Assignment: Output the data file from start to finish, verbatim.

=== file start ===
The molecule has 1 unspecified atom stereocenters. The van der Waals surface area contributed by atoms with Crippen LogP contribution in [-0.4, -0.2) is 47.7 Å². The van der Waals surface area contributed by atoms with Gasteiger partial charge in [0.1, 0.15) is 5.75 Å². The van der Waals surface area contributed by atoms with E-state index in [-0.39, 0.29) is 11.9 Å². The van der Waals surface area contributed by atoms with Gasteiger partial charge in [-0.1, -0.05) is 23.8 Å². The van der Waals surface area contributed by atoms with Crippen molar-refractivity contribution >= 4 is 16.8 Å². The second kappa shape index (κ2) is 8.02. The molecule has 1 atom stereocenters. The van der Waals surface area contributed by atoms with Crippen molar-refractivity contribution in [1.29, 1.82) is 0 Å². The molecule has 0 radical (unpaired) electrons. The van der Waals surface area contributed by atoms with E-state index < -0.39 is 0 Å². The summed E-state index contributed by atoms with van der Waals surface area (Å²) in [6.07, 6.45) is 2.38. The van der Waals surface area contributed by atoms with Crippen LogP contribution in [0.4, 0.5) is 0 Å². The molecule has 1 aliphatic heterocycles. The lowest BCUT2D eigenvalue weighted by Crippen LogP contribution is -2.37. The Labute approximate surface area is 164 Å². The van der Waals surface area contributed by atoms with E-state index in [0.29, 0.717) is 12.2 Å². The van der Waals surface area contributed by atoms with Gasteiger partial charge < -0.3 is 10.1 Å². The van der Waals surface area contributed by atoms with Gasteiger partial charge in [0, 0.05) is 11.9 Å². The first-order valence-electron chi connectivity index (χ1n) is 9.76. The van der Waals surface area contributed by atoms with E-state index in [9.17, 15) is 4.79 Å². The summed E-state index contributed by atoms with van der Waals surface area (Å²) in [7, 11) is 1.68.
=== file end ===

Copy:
The molecule has 1 unspecified atom stereocenters. The van der Waals surface area contributed by atoms with Crippen LogP contribution in [-0.4, -0.2) is 47.7 Å². The van der Waals surface area contributed by atoms with Gasteiger partial charge in [0.1, 0.15) is 5.75 Å². The van der Waals surface area contributed by atoms with E-state index in [-0.39, 0.29) is 11.9 Å². The van der Waals surface area contributed by atoms with Gasteiger partial charge in [-0.1, -0.05) is 23.8 Å². The van der Waals surface area contributed by atoms with Crippen molar-refractivity contribution >= 4 is 16.8 Å². The second kappa shape index (κ2) is 8.02. The molecule has 1 atom stereocenters. The van der Waals surface area contributed by atoms with Crippen molar-refractivity contribution in [1.29, 1.82) is 0 Å². The molecule has 0 radical (unpaired) electrons. The van der Waals surface area contributed by atoms with E-state index < -0.39 is 0 Å². The summed E-state index contributed by atoms with van der Waals surface area (Å²) in [6.07, 6.45) is 2.38. The van der Waals surface area contributed by atoms with Crippen LogP contribution in [0.4, 0.5) is 0 Å². The molecule has 1 aliphatic heterocycles. The lowest BCUT2D eigenvalue weighted by Crippen LogP contribution is -2.37. The Labute approximate surface area is 164 Å². The van der Waals surface area contributed by atoms with E-state index in [0.29, 0.717) is 12.2 Å². The van der Waals surface area contributed by atoms with Gasteiger partial charge < -0.3 is 10.1 Å². The van der Waals surface area contributed by atoms with Gasteiger partial charge in [0, 0.05) is 11.9 Å². The first-order valence-electron chi connectivity index (χ1n) is 9.76. The van der Waals surface area contributed by atoms with E-state index in [9.17, 15) is 4.79 Å². The summed E-state index contributed by atoms with van der Waals surface area (Å²) in [7, 11) is 1.68.